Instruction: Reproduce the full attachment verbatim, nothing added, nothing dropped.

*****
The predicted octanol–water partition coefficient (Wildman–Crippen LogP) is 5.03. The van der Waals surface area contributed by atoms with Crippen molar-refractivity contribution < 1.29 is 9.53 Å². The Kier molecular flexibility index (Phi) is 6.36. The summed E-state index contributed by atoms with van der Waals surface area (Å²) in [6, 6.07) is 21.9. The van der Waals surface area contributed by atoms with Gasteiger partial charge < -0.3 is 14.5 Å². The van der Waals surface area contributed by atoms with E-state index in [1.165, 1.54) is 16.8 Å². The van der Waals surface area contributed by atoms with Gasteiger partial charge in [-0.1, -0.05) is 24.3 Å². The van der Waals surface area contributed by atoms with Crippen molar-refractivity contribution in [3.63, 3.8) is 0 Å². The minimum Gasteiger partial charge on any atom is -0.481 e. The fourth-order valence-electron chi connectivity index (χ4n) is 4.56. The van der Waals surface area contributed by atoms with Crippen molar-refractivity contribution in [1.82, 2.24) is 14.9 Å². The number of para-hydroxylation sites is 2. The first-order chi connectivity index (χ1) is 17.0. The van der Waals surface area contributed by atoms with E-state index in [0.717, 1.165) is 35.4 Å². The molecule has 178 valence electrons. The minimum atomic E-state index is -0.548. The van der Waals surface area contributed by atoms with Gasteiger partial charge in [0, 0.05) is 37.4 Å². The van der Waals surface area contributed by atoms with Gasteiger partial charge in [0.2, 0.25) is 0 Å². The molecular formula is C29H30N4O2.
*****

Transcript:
The predicted octanol–water partition coefficient (Wildman–Crippen LogP) is 5.03. The van der Waals surface area contributed by atoms with Crippen molar-refractivity contribution < 1.29 is 9.53 Å². The Kier molecular flexibility index (Phi) is 6.36. The summed E-state index contributed by atoms with van der Waals surface area (Å²) in [6, 6.07) is 21.9. The van der Waals surface area contributed by atoms with Gasteiger partial charge < -0.3 is 14.5 Å². The van der Waals surface area contributed by atoms with E-state index in [1.165, 1.54) is 16.8 Å². The van der Waals surface area contributed by atoms with Gasteiger partial charge in [-0.1, -0.05) is 24.3 Å². The van der Waals surface area contributed by atoms with Crippen molar-refractivity contribution in [3.63, 3.8) is 0 Å². The minimum Gasteiger partial charge on any atom is -0.481 e. The fourth-order valence-electron chi connectivity index (χ4n) is 4.56. The van der Waals surface area contributed by atoms with Crippen molar-refractivity contribution in [1.82, 2.24) is 14.9 Å². The number of para-hydroxylation sites is 2. The first-order chi connectivity index (χ1) is 17.0. The van der Waals surface area contributed by atoms with E-state index in [0.717, 1.165) is 35.4 Å². The molecule has 178 valence electrons. The minimum atomic E-state index is -0.548. The van der Waals surface area contributed by atoms with Gasteiger partial charge in [0, 0.05) is 37.4 Å². The van der Waals surface area contributed by atoms with Gasteiger partial charge in [0.2, 0.25) is 0 Å². The molecular formula is C29H30N4O2.